You read labels, buy fresh foods, and do your best to prepare tasty meals for your family. But one thing that might not cross your mind as you cook is food safety.
Why is food safety so important? Proper food preparation protects against foodborne illnesses from bacteria such as E. coli, Salmonella, Campylobacter, and Listeria (which can cause diarrhea, fever, abdominal cramps, nausea, vomiting, and dehydration).
Safety precautions include knowing how to select foods in the grocery store, then storing them properly and cooking them safely, plus cleaning up well afterward.
Here's how to make sure your kitchen and the foods you prepare in it are safe.
Buying safe food is the first step. To ensure freshness, refrigerated items (such as meat, dairy, eggs, and fish) should be put in your cart last. Keep meats separate from other items, especially produce. If your drive home is longer than 1 hour, consider putting these items in a cooler to keep them fresh.
When purchasing packaged meat, poultry, or fish, check the expiration date on the label. Even if the expiration date is still acceptable, don't buy fish or meats that smell or look strange.
Also check inside egg cartons — make sure the eggs, which should be grade A or AA, are clean and free from cracks.
fruit with broken skin (bacteria can enter through the opening and contaminate the fruit)
unpasteurized ciders or juices (they can contain harmful bacteria)
Before you put the groceries away, check the temperature of your refrigerator and freezer. Your refrigerator should be set for 40°F (5°C) and your freezer should be set to 0°F (-18°C) or lower. These chilly temperatures will help keep any bacteria in your foods from multiplying. If your refrigerator doesn't have a thermostat, it's a good idea to invest in a thermometer for the fridge and freezer.
Of course, refrigerated and frozen items should be put away first. Here are some quick tips to remember for foods that need to be kept cool:
Keep eggs in the original carton on a shelf in your refrigerator (most refrigerator doors don't keep eggs cold enough).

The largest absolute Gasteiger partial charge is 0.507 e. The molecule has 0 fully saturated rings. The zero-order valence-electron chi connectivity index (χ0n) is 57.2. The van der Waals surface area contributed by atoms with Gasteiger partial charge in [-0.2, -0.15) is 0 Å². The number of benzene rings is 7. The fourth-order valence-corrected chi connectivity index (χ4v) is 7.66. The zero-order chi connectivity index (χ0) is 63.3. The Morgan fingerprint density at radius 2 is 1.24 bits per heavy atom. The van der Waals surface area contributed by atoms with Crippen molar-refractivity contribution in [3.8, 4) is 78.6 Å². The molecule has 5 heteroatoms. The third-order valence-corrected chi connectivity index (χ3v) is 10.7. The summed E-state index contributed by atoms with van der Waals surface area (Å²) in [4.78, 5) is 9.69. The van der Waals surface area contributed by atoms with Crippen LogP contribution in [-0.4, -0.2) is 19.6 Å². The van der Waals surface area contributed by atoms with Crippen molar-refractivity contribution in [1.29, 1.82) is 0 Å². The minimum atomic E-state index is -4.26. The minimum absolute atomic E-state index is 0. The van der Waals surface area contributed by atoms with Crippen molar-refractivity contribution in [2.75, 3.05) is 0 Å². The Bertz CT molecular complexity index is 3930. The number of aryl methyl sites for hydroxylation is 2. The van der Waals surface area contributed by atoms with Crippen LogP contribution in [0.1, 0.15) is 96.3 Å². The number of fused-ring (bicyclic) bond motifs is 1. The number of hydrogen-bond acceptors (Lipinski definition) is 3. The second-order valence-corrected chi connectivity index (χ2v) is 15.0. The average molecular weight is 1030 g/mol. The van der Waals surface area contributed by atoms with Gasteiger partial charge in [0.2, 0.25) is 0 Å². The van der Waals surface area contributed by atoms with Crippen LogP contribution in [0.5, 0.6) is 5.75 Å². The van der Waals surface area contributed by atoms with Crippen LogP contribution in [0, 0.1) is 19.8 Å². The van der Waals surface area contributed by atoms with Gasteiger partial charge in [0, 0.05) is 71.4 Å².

Put meat, poultry, and fish in separate plastic bags so that their juices don't get on your other foods.
Freeze — or cook — raw ground meat, poultry, or fish within 1 to 2 days.
Freeze — or cook — fresh meat (steaks, chops, roasts) within 3 to 5 days
Store raw ground meats in the freezer for a maximum of 4 months.
Freeze cooked meats for a maximum of 2 to 3 months.
Follow these handling and cooking guidelines to help prevent foodborne illnesses in your family:
Preparing and Cooking Fruits and Vegetables
Wash all fruits and vegetables with plain running water (even if you plan on peeling them) to remove any pesticide residue, dirt, or bacteria. Scrub firm produce, such as carrots, cucumbers, or melons, with a clean produce brush.
Wash melons, such as cantaloupes and watermelons, before eating to avoid carrying bacteria from the rind to the knife to the inside of the fruit.
Remove the outer leaves of leafy greens, such as spinach or lettuce.
Preparing and Cooking Raw Meat, Poultry, Fish, and Egg Products
Wash your hands with hot water and soap before preparing foods and after handling raw meat, poultry, fish, or egg products.
Keep raw meats and their juices away from other foods in the refrigerator and on countertops.
Designate one cutting board for raw meat, poultry, and fish.
Use separate utensils for cooking and serving raw meat, poultry, fish, or eggs.
Never put cooked food on a dish that was holding raw meat, poultry, or fish.
Thaw meat, poultry, and fish in the refrigerator or microwave, never at room temperature.